University's historic shinty exhibits go on display at Hampden's football museum

University's historic shinty exhibits go on display at Hampden's football museum

On the anniversary of an unprecedented and historic sporting contest between shinty and football clubs, a new exhibition launched at the Hampden Football Museum.

Featuring  some of shinty’sgreatest historical and most spectacular artefacts’, loaned from the University of Aberdeen’s, it began on the same day an unusual challenge match was held between two of Scotland’s oldest institutions.

On January 17 1859, the Shinty Club of King’s College in Aberdeen lined up against the football team of the city’s Marischal College. An account of the contest appeared in the Aberdeen Herald and General Advertiser on 22nd January 1859, stated: ‘he Shinty Club of King's College having accepted a challenge from the Foot-ball Club of Marischal College, to play three games at shinty and three at foot-ball, the match came off on the links on Saturday. Owing to the games being keenly contested, three games at shinty and only one at foot-ball were concluded, all in favour of the King's Club’.

Just a year later, in 1860, King’s College and Marischal College merged to form the University of Aberdeen and the Aberdeen University Shinty Club - the world’s oldest constituted shinty club - was founded in 1861.

The document which established the shinty club is one of the highlights of the exhibition. It will be displayed together with the Littlejohn trophy and Album, also loaned by the University of Aberdeen Special Collections.

Commentating on the loan of the valuable items, broadcaster and shinty historian Hugh Dan MacLennan of Edinburgh University said: "The Littlejohn Trophy and album are two of shinty’s greatest historical and most spectacular artefacts and we are indebted to the University of Aberdeen for allowing us to include such an important part of the sport’s history in the Hampden exhibition.  The University club’s foundation document is hugely significant also, and for us to be able to show the three items together in the national stadium is a great privilege and I hope the shinty community will come and see them in this unique setting.  And once again our researches have unearthed some remarkable historical information which adds to the rich tapestry of the game.”

Siobhan Convery, Head of Special Collections at Aberdeen University, said: “The University has a long and proud history of sporting achievements and we are delighted that these treasures relating to shinty’s early history can be enjoyed by a wider audience.”

Richard McBrearty, Curator of the Scottish Football Museum said: “We are delighted to host the exhibition on shinty within the museum at Hampden Park and are very grateful to Aberdeen University Special Collections and Museums for kindly agreeing to loan these truly historic sporting items. The details surrounding the historic contest of 1859 have only recently been discovered and it is a complete coincidence that the display of the Aberdeen University shinty items falls on the anniversary of the historic contest of 1859. It serves to remind us of the significant connections between shinty and football in Scotland and of the rich sporting traditions of Aberdeen University.”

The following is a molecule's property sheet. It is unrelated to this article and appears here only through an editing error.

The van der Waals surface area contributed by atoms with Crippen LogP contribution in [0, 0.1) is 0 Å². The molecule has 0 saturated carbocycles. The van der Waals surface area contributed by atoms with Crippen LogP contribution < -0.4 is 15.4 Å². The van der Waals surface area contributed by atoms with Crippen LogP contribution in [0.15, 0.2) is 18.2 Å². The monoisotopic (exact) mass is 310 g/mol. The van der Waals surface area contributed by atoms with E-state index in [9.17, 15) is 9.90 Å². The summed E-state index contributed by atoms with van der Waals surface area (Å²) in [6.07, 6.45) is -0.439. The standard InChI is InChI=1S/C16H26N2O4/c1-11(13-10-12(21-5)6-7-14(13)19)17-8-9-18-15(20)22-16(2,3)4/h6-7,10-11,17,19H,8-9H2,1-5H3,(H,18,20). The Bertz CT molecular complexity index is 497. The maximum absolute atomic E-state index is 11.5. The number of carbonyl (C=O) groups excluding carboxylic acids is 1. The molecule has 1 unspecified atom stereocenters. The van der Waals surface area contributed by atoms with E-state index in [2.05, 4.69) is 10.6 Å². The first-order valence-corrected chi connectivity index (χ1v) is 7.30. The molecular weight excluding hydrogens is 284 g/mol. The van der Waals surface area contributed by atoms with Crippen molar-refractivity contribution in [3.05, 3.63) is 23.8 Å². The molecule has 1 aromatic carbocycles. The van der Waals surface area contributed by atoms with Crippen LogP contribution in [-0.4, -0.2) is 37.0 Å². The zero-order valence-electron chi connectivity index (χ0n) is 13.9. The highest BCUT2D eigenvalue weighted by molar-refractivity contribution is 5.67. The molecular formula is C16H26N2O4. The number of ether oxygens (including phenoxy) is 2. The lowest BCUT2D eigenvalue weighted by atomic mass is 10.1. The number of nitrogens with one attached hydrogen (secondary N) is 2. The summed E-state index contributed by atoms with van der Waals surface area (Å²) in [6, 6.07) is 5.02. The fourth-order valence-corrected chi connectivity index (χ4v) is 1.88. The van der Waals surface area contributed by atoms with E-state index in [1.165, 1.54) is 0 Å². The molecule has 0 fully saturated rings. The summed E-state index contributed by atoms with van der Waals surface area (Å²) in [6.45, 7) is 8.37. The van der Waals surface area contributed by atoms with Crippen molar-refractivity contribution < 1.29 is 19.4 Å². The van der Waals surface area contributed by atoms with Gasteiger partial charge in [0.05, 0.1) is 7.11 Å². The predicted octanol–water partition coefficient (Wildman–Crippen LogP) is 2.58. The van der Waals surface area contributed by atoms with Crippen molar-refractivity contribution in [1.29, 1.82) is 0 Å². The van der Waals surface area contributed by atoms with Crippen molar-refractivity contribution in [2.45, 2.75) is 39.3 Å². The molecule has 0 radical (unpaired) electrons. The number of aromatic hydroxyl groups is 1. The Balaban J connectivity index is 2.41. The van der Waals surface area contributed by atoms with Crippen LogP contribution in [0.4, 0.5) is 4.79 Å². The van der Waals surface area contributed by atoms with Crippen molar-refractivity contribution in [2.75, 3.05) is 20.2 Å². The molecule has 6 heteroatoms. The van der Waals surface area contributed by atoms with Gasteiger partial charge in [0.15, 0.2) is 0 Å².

10 Shinty and Football Facts

 

1)      Shinty and football is recorded at Aberdeen’s King’s College as far back as the seventeenth century; three times a week students were permitted to go out onto the links for recreation where they enjoyed playing football, shinty and golf.

2)      Whilst Aberdeen University Shinty Club is the oldest “constituted” shinty club in the world it is not the first shinty club to be recorded. A “North of Spey” Shinty Club is reported to have existed in Aberdeen as early as 1849 and is the earliest known club.

3)      George Keith, 5th Earl of Marischal, who founded Marischal College in 1593, was himself a keen footballer. In the 1580s he got into a quarrel with Francis Stewart, 5th Earl of Bothwell, after a bad football tackle led to an altercation. Only an intervention from King James VI stopped the two noblemen from settling matters with a duel.

4)      Shinty has been played throughout Scotland, even in St Kilda and the Borders, but never in Orkney or Shetland.

5)      The “Paisley Football and Shinty Club”, founded in 1855, is the only known club to have been devoted entirely to both sports.

6)      A number of early Association football clubs were formed by shinty players; these include Vale of Leven FC (Scottish Cup winners in 1877, 1878 and 1879) and Renton FC (Scottish Cup winners in 1885 and 1888).

7)      Rangers FC are said to have supplied the original blue and white strips which have been carried with distinction by Kyles Athletic.

8)      A number of top footballers were noted shinty players in their day, notably Duncan Shearer, ex Aberdeen and Chelsea, and Donald Park of Inverness Caledonian, Hearts, Hibs and Partick Thistle.

9)      Shinty has been played at a number of famous sporting venues in Glasgow, including Hampden Park, Parkhead and Ibrox.

10)  Several football teams and stadia in England have a shinty connection such as Nottingham Forest, Old Trafford and Stamford Bridge.